Predicting Your Content’s Influence on the User

Users will always have some reaction to a webpage or application. They might move on to another page, read part of the content and ignore the rest, change their lifestyle (diet, exercise routine or sleeping habits) or make a purchase. Despite extensive research into content components (including their relation to specific target audiences), there is as of yet no model to explain why a user will react to a given page in a certain way.

Predicting the user’s reaction is particularly important to providers of health, medicine and wellbeing content, as well as e-commerce websites.

A study conducted by Macabbi Healthcare Services together with Dr. Rita Mano revealed that 27.7% of the study’s participants found information online that encouraged them to change their medical routine; 19.7% found information that convinced them to start exercising; 7.6% were persuaded not to take medication recommended by their doctor and 4.4% decided to switch doctors following new information they read online. The study found that users’ reactions were dependant on their condition.

If there was a formula to calculate the influence of all content components on a specific target audience, this could help architects and writers identify any weak links in their page content and thus drastically improve user reactions by altering them.

Using numerical analysis to create such a formula has been common practice in a variety of fields for many years now. My own thesis used this technique to predict the effects of different amino acid levels in food on the animal that ingested it.

A Formula to Predict a Page’s Influence on a Specific User

Here’s an example of how a formula like this might work.

  1. Let’s take a specific content variable, say the “Phrasing” of a page. Its value is determined by calculating the users’ subjective evaluation of it together with objective scientific criteria. Then this value will be multiplied by its relative significance (comparable to the significance of other content variables).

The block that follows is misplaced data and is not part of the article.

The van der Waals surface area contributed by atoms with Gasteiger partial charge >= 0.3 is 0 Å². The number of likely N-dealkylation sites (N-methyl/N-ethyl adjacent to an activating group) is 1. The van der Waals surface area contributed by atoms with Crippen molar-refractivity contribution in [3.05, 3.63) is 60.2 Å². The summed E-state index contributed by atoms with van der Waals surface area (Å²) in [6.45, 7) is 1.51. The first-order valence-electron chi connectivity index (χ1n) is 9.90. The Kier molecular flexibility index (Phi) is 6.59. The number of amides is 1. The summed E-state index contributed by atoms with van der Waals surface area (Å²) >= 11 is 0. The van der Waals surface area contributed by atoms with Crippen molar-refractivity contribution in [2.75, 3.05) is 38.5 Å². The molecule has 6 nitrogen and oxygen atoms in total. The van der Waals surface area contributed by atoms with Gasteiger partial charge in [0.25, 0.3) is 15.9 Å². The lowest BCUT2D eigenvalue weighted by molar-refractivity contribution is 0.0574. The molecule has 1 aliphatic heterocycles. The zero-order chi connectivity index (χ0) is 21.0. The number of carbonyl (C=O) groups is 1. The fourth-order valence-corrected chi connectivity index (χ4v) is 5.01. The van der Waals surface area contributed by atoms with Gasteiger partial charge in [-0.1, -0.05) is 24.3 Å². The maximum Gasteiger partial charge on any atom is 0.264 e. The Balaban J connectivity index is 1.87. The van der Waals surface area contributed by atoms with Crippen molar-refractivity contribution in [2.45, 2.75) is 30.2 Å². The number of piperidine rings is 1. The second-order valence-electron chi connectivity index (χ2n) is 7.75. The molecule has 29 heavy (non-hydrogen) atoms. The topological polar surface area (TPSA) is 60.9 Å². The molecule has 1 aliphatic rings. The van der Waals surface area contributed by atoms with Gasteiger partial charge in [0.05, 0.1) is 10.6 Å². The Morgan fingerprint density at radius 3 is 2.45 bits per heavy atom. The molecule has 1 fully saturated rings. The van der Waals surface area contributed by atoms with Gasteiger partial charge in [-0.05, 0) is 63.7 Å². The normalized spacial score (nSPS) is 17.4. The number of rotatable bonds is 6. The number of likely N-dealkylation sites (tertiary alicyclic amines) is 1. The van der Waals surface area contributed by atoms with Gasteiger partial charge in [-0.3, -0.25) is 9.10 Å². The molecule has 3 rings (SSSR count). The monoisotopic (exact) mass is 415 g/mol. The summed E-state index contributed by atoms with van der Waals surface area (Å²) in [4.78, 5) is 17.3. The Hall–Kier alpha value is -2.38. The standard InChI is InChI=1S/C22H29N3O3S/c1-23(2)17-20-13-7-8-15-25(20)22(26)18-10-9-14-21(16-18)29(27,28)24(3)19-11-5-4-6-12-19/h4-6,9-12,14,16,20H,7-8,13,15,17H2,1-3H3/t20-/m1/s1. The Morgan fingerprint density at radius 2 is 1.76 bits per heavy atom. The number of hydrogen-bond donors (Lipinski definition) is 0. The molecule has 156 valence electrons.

2. Now let’s assume our target audience is hypochondriacs. The “Phrasing” variable carries a predetermined reference value for hypochondriacs, so we will multiply that value by the by its significance (i.e., the extent to which “Phrasing” influences hypochondriacs).
  3. Let’s say our hypochondriacs have a high school level of education. High school education has its own predetermined reference value, so we will multiply it by its significance (its influence where “Phrasing” is concerned).
  4. We will continue with this procedure for all the variables found to be significant in relation to “Phrasing”.
  5. Finally we will multiply the values we’ve just calculated and are relevant to “Phrasing”, by the “Phrasing” value we determined in step 1.
  6. This process (1-5) will be used for each of our content variables. Then we will aggregate the resulting values to produce a numerical value which represents our content’s influence on specific hypochondriacs. I predict that specific influence values will be linked to certain degrees of influence, for example that exposure to the material will lead users to seek professional consultation. 

It’s possible to operate this model’s equation on other target audiences and examine the results.

 

Here’s how it works (by “Content Characteristics” I mean whether the content is textual, textual with visual aids, mostly visual, etc.)

 

Here's how it works

Here’s how it works

 

The Formula’s Commercial Potential and Why it Hasn’t Been Developed

Once the formula has been developed and validated (following extensive research), it will allow us to use a simple sensitivity analysis to determine the weak link(s) in our content and predict how improving this component will affect a specific user’s reaction to the page. This obviously has commercial benefits.

The main obstacle in the development of this formula isn’t technological, but conceptual and budgetary. Unlike the fields of biotechnological or medical research, where every dean known that important research requires a budget, investment in information technology research seems to be sorely lacking in Israel. The export of Israeli knowledge was for many years a commercial success, but only because of the vision and efforts devoted to it.

 

 

Member of